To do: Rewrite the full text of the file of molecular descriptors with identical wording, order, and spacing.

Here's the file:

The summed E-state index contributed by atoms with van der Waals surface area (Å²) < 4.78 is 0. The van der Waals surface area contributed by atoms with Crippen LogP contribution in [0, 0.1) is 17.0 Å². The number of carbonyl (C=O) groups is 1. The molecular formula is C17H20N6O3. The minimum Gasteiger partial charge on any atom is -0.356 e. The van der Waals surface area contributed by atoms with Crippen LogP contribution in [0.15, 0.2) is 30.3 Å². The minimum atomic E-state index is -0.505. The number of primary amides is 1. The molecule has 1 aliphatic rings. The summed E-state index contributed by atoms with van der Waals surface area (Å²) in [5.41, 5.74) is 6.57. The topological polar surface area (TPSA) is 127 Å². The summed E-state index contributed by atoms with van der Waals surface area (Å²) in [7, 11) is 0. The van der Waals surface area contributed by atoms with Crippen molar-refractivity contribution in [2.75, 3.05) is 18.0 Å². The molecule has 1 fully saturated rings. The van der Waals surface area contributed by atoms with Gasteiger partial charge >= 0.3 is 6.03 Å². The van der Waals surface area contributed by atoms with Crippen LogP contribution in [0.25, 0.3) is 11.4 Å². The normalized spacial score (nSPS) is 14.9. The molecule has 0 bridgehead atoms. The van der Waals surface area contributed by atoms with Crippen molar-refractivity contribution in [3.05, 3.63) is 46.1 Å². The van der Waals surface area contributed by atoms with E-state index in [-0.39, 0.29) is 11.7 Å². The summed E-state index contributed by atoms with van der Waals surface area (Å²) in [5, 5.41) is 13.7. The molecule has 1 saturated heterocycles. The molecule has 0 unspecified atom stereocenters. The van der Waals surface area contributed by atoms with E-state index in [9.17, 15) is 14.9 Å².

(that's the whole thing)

The summed E-state index contributed by atoms with van der Waals surface area (Å²) < 4.78 is 0. The van der Waals surface area contributed by atoms with Crippen LogP contribution in [0, 0.1) is 17.0 Å². The number of carbonyl (C=O) groups is 1. The molecular formula is C17H20N6O3. The minimum Gasteiger partial charge on any atom is -0.356 e. The van der Waals surface area contributed by atoms with Crippen LogP contribution in [0.15, 0.2) is 30.3 Å². The minimum atomic E-state index is -0.505. The number of primary amides is 1. The molecule has 1 aliphatic rings. The summed E-state index contributed by atoms with van der Waals surface area (Å²) in [5.41, 5.74) is 6.57. The topological polar surface area (TPSA) is 127 Å². The summed E-state index contributed by atoms with van der Waals surface area (Å²) in [7, 11) is 0. The van der Waals surface area contributed by atoms with Crippen molar-refractivity contribution in [2.75, 3.05) is 18.0 Å². The molecule has 1 fully saturated rings. The van der Waals surface area contributed by atoms with Gasteiger partial charge >= 0.3 is 6.03 Å². The van der Waals surface area contributed by atoms with Crippen LogP contribution in [0.25, 0.3) is 11.4 Å². The normalized spacial score (nSPS) is 14.9. The molecule has 0 bridgehead atoms. The van der Waals surface area contributed by atoms with Crippen molar-refractivity contribution in [3.05, 3.63) is 46.1 Å². The van der Waals surface area contributed by atoms with E-state index in [-0.39, 0.29) is 11.7 Å². The summed E-state index contributed by atoms with van der Waals surface area (Å²) in [5, 5.41) is 13.7. The molecule has 1 saturated heterocycles. The molecule has 0 unspecified atom stereocenters. The van der Waals surface area contributed by atoms with E-state index in [9.17, 15) is 14.9 Å².